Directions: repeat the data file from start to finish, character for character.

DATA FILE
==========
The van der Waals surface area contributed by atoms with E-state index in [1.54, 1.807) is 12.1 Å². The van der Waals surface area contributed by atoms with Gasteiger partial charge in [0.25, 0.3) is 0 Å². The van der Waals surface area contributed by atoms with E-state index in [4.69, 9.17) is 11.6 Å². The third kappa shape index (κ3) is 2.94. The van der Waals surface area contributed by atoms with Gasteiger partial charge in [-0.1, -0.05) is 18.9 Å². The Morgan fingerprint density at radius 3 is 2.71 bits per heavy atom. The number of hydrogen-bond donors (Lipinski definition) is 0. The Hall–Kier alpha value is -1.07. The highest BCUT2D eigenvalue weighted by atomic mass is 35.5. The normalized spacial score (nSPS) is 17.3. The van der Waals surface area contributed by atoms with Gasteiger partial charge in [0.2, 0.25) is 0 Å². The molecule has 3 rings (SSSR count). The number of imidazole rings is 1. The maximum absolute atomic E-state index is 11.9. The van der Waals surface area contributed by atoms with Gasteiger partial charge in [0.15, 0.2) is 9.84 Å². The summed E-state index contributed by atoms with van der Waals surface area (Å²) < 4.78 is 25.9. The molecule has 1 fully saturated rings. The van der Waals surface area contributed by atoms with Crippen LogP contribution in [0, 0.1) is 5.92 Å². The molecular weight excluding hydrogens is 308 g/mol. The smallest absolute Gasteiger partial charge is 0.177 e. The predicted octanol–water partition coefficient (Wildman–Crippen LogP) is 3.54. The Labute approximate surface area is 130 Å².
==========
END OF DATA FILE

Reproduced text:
The van der Waals surface area contributed by atoms with E-state index in [1.54, 1.807) is 12.1 Å². The van der Waals surface area contributed by atoms with Gasteiger partial charge in [0.25, 0.3) is 0 Å². The van der Waals surface area contributed by atoms with E-state index in [4.69, 9.17) is 11.6 Å². The third kappa shape index (κ3) is 2.94. The van der Waals surface area contributed by atoms with Gasteiger partial charge in [-0.1, -0.05) is 18.9 Å². The Morgan fingerprint density at radius 3 is 2.71 bits per heavy atom. The number of hydrogen-bond donors (Lipinski definition) is 0. The Hall–Kier alpha value is -1.07. The highest BCUT2D eigenvalue weighted by atomic mass is 35.5. The normalized spacial score (nSPS) is 17.3. The van der Waals surface area contributed by atoms with Gasteiger partial charge in [0.2, 0.25) is 0 Å². The molecule has 3 rings (SSSR count). The number of imidazole rings is 1. The maximum absolute atomic E-state index is 11.9. The van der Waals surface area contributed by atoms with Gasteiger partial charge in [0.15, 0.2) is 9.84 Å². The summed E-state index contributed by atoms with van der Waals surface area (Å²) < 4.78 is 25.9. The molecule has 1 fully saturated rings. The van der Waals surface area contributed by atoms with Crippen LogP contribution in [0, 0.1) is 5.92 Å². The molecular weight excluding hydrogens is 308 g/mol. The smallest absolute Gasteiger partial charge is 0.177 e. The predicted octanol–water partition coefficient (Wildman–Crippen LogP) is 3.54. The Labute approximate surface area is 130 Å².